(2002. Cape Town. Oxford University Press)
The Immorality Act of 1927, which prohibited sex between Blacks and Whites, was amended in 1950 to prohibit sex between Whites and all non-Whites. Zakes Mda bases his novel, The Madonna of Excelsior, on the 1971 case in which 19 people from Excelsior were charged under the Immorality Act. He traces the lives of Niki, one of the accused, and her children Viliki and Popi, and the effects of the ‘illicit’ activities on their lives and those of the people around them.
Niki, the Madonna of Excelsior, lives in Mahlaswetsa, the black township of Excelsior. She and several other women fall prey to circumstances of poverty and become involved with white men from Excelsior. When the women give birth to white babies, fourteen of them are arrested and put on trial with five white men. But the case comes to nothing; the Minister of Justice withdraws the charges. And there are no fathers of the white babies of black women. This attempt to wipe out the whole event and pretend it never happened may have succeeded in the rest of the country but in Excelsior it lives on in the shame that families both black and white feel, in the many ‘coloured’ children walking the streets, in the unacknowledged connections that they represent. And especially in Popi’s hatred of herself. People call her ‘boesman” and she is ashamed of her blonde hair, blue eyes and hairy legs. She has a white half-brother whom she does not acknowledge and clings to the memory of her black father.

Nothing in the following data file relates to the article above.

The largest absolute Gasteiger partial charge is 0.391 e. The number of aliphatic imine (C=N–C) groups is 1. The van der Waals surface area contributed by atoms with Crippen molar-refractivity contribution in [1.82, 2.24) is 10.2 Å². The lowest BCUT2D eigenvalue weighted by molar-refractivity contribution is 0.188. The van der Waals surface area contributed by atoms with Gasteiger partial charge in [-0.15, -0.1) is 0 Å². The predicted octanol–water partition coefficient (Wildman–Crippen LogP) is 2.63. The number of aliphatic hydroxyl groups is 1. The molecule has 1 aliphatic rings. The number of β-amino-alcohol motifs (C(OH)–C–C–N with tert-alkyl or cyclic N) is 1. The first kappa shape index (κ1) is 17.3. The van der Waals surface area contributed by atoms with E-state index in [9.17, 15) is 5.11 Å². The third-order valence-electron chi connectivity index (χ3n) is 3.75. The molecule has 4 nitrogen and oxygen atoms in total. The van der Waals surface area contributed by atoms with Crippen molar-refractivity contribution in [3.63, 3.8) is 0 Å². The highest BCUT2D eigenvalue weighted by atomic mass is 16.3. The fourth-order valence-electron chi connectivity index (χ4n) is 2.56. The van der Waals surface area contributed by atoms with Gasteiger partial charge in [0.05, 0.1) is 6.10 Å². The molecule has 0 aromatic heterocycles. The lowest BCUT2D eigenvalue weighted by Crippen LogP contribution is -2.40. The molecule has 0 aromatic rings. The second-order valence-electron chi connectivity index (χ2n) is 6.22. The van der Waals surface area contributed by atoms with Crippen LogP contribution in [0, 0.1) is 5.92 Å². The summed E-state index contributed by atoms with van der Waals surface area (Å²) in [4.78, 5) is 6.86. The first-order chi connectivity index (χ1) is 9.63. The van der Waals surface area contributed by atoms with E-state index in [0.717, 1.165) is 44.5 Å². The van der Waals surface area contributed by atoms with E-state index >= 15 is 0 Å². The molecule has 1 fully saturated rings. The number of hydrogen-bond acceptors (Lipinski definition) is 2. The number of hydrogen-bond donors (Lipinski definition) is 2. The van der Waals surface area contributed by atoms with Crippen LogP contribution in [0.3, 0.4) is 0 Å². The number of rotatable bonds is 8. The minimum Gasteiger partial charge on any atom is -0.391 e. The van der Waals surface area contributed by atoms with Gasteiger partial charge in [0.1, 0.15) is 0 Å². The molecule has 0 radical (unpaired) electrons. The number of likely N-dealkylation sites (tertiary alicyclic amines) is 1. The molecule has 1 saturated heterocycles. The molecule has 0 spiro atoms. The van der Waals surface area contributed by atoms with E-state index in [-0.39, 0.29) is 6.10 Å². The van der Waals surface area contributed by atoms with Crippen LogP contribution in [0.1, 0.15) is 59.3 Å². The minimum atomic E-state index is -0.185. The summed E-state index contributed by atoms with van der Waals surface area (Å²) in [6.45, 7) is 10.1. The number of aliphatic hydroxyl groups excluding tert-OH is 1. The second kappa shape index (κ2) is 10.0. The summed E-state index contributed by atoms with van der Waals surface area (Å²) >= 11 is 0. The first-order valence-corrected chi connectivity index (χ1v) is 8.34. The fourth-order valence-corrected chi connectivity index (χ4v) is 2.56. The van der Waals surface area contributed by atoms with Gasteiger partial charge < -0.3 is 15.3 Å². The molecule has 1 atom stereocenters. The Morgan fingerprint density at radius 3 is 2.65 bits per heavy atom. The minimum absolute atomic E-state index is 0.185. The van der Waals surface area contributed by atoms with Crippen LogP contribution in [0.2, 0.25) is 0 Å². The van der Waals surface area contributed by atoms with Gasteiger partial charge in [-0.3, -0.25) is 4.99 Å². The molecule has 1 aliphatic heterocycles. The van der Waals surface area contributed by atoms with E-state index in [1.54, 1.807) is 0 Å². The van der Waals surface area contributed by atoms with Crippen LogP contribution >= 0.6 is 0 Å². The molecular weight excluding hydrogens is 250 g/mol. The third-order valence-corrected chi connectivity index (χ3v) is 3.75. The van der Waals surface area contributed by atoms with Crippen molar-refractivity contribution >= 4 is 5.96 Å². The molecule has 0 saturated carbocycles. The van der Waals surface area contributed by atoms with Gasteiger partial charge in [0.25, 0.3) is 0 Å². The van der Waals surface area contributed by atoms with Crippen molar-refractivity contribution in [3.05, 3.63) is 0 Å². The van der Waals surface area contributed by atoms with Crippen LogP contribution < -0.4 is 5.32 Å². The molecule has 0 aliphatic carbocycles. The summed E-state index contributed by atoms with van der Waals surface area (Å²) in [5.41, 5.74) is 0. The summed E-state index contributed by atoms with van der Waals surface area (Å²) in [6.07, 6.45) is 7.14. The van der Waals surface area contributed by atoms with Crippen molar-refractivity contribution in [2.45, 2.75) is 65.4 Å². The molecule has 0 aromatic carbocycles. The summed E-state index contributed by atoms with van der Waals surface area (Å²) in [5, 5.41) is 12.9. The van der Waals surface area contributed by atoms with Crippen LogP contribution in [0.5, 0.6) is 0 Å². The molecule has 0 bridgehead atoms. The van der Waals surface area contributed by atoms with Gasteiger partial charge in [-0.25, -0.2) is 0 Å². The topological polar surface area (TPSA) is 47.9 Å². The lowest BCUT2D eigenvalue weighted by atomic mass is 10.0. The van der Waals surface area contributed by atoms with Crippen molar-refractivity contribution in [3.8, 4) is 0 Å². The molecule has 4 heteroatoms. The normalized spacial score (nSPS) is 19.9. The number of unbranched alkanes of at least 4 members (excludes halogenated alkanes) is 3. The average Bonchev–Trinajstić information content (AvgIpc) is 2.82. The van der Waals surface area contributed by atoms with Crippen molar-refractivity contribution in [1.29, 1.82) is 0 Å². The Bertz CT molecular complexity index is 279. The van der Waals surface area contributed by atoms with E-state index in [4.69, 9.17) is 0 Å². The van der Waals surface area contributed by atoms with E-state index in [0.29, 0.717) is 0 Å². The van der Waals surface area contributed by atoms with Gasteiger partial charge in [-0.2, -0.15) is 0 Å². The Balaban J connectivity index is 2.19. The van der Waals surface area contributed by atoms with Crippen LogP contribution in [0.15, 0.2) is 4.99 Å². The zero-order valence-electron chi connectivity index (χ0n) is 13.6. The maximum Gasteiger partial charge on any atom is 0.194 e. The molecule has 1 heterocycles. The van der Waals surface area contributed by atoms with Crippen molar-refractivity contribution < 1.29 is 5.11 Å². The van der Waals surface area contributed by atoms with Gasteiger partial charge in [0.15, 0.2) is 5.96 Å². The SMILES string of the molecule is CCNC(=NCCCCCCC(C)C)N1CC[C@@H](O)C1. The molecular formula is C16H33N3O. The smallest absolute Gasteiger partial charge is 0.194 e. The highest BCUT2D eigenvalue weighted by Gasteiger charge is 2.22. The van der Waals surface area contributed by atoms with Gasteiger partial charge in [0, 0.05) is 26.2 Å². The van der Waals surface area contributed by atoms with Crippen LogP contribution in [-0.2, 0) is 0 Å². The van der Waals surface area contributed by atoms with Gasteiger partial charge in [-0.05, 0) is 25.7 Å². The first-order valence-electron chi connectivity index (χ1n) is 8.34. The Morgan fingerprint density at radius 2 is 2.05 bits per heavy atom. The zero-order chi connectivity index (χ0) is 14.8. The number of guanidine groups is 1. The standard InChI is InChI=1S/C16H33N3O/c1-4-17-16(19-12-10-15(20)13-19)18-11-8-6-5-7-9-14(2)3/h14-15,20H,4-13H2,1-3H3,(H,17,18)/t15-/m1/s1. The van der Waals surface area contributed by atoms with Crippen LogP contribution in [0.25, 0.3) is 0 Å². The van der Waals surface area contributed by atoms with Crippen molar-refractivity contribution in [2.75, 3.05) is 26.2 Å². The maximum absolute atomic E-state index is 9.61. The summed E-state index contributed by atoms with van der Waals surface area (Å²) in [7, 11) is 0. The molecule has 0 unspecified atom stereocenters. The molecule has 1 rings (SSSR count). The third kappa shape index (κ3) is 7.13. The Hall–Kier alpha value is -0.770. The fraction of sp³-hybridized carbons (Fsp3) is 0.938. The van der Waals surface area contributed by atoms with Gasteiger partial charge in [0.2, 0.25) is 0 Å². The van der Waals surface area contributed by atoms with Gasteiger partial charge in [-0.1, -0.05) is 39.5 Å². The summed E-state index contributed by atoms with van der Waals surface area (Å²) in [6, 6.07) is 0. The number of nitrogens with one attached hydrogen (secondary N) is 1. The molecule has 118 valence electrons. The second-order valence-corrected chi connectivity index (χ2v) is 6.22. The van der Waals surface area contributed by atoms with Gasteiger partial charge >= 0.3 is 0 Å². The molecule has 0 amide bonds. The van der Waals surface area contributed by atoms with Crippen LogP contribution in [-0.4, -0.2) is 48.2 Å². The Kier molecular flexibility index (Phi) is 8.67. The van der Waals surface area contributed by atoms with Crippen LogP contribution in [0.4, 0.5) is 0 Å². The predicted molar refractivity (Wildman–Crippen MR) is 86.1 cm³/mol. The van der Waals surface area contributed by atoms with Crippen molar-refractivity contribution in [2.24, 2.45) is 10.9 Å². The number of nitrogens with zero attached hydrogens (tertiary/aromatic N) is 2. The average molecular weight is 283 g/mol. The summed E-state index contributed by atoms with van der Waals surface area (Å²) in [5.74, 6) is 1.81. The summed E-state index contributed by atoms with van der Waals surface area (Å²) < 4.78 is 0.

The novel takes the reader through the seventies, through years of struggle and into the new South Africa. But the new South Africa does not bring the freedom that they had hoped for and when Viliki and Popi abandon politics and the pursuit of wealth, they find real freedom and happiness.
The novel has a chorus of narrators; people of Mahlaswetsa who observe and comment.
Each chapter begins with a description of a painting and its vibrant colours, textures and subjects provide a commentary on the lives of the people and the situation. These colours add a different dimension and are a contrast to the concern with skin colour. Despite the suffering that the pictures portray, there is life. But at the end, in the context of the new South Arica, there are no pictures, only black and white drawings. Is it an indication that racism has grown even stronger?